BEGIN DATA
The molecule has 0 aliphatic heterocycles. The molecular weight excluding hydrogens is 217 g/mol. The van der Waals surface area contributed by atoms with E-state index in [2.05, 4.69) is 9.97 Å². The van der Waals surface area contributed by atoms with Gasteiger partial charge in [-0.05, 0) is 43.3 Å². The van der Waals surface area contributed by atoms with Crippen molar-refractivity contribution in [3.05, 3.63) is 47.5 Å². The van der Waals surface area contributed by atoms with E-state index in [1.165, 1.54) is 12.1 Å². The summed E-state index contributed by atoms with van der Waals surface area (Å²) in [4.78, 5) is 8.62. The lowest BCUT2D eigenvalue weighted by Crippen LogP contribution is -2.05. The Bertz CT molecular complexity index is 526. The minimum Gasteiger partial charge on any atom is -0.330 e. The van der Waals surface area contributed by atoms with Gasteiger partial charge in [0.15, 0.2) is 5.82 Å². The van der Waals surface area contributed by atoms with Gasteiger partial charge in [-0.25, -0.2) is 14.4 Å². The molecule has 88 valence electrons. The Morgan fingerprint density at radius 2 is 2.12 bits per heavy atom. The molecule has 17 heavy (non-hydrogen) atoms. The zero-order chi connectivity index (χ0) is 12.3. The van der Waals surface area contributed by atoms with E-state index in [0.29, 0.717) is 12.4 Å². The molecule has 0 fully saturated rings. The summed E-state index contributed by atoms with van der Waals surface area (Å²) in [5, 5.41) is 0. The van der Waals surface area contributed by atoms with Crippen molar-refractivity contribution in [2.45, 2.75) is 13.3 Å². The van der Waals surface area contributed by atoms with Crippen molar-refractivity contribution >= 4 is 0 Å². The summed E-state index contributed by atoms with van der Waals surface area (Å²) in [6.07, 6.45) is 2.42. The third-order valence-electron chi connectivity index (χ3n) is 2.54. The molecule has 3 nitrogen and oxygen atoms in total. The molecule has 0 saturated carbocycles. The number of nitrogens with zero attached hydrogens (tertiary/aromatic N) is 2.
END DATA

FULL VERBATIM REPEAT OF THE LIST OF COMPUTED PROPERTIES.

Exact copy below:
The molecule has 0 aliphatic heterocycles. The molecular weight excluding hydrogens is 217 g/mol. The van der Waals surface area contributed by atoms with E-state index in [2.05, 4.69) is 9.97 Å². The van der Waals surface area contributed by atoms with Gasteiger partial charge in [-0.05, 0) is 43.3 Å². The van der Waals surface area contributed by atoms with Crippen molar-refractivity contribution in [3.05, 3.63) is 47.5 Å². The van der Waals surface area contributed by atoms with E-state index in [1.165, 1.54) is 12.1 Å². The summed E-state index contributed by atoms with van der Waals surface area (Å²) in [4.78, 5) is 8.62. The lowest BCUT2D eigenvalue weighted by Crippen LogP contribution is -2.05. The Bertz CT molecular complexity index is 526. The minimum Gasteiger partial charge on any atom is -0.330 e. The van der Waals surface area contributed by atoms with Gasteiger partial charge in [0.15, 0.2) is 5.82 Å². The van der Waals surface area contributed by atoms with Gasteiger partial charge in [-0.25, -0.2) is 14.4 Å². The molecule has 88 valence electrons. The Morgan fingerprint density at radius 2 is 2.12 bits per heavy atom. The molecule has 17 heavy (non-hydrogen) atoms. The zero-order chi connectivity index (χ0) is 12.3. The van der Waals surface area contributed by atoms with E-state index in [0.29, 0.717) is 12.4 Å². The molecule has 0 fully saturated rings. The summed E-state index contributed by atoms with van der Waals surface area (Å²) in [5, 5.41) is 0. The van der Waals surface area contributed by atoms with Crippen molar-refractivity contribution in [2.45, 2.75) is 13.3 Å². The van der Waals surface area contributed by atoms with Crippen molar-refractivity contribution >= 4 is 0 Å². The summed E-state index contributed by atoms with van der Waals surface area (Å²) in [6.07, 6.45) is 2.42. The third-order valence-electron chi connectivity index (χ3n) is 2.54. The molecule has 3 nitrogen and oxygen atoms in total. The molecule has 0 saturated carbocycles. The number of nitrogens with zero attached hydrogens (tertiary/aromatic N) is 2.